THIS MONTH: MARCH 2023
THIS MONTH: MARCH 2023
The movies, books, art, theater and food to know this month.
Jac's on Bond
What would New York be without one hotspot rising from the ashes of another? Authentic Hospitality, the group behind the Midtown favorite Pebble Bar, is opening Jac's on Bond in the same location as its other recently shuttered Nolita brainchild, The Smile. With an interior inspired by the downtown of the 1990s, it's meant to toe the line between a restaurant, bar and club with a low-key, warm atmosphere. And with bites by the chef duo both Wildair and Contra, it had the culinary chops to match.
Perimeter by Olivia Jia
Marking Olivia Jia's very first solo exhibition at Margot Samuel, Perimeter focuses on works by the Philly-based artist that depict scenes seemingly "encountered in a state between sleep and waking." Each painting is a tableau made up of objects collected by the artist herself, exploring ideas of kinship and heritage and Jia's diasporic identity. But they also function as a means of expressing the artist's view that our sense of belonging is at least partly understood in relation to our own belongings and the belongings of those we're closest to.
Written by McKenzie Wark
In a world threatened by climate change, political turmoil and inequity, sometimes the only thing we can do is dance. But many of New York City's best dance venues remain underground, out-of-sight raves that are strictly the territory of queer and trans people. These enclaves are the subject of critic and essayist McKenzie Wark's latest book, Raving. Wark quickly does away the idea that dancing to thumping music on laser-lit dancefloors is a just a fun pastime, instead stressing how the movement of queer and trans bodies is actually critical to culture and aesthetics. And however unlikely it might seem, it's also a bellwether for the crumbling state of late capitalism.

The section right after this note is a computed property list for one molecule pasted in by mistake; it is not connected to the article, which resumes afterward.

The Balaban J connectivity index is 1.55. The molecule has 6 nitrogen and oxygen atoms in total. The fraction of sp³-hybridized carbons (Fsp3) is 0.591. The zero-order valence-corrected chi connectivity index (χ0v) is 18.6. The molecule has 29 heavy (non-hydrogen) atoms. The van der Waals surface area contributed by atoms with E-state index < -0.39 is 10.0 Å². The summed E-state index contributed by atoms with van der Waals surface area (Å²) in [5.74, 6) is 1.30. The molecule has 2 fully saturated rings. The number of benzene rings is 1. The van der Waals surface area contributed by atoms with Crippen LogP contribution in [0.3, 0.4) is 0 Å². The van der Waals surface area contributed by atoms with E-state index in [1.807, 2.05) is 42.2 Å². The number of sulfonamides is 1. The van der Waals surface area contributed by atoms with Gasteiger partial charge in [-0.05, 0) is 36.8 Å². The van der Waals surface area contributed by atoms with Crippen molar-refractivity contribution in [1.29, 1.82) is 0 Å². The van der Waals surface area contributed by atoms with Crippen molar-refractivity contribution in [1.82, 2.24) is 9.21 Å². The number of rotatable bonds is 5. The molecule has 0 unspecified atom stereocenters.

Focus Features | YouTube
Directed by Vasilis Katsoupis; Starring Willem Dafoe
OK, we couldn't resist including this one. Hollywood has a long fascination with depicting art heists–How to Steal a Million, The Thomas Crown Affair–but it usually makes the whole idea (and its protagonists) pretty slick and the heroes are practically guaranteed an equally clean, stylish getaway. Inside is flipping that on its head. Starring Willem Dafoe, the new movie directed by Vasilis Katsoupis centers on a high-end art thief named Nemo (Dafoe) who has his eye on some works by Egon Schiele kept in the penthouse of an anonymous one-percenter. When the security system goes off unexpectedly, Nemo becomes trapped inside as his accomplices flee. The luxe home quickly becomes a guided cage with no way out, dwindling supplies and other technical malfunctions that make this a survival movie as much as a claustrophobic psychological thriller.
Directed by Saheem Ali
Originally produced at The Public Theater, Fat Ham is officially making its way to Broadway. The Pulitzer Prize-winning play follows Juicy, a queer, Black, Southern college student whose visit home is interrupted by the ghost of his dead father. Juicy's departed dad asks him to avenge his murder, but vengeance doesn't come naturally to Juicy who's on his own journey in search of self-acceptance and liberation. Oozing with charm, Fat Ham manages to tackle some of the toughest issues of the day with a light touch and humor in spades.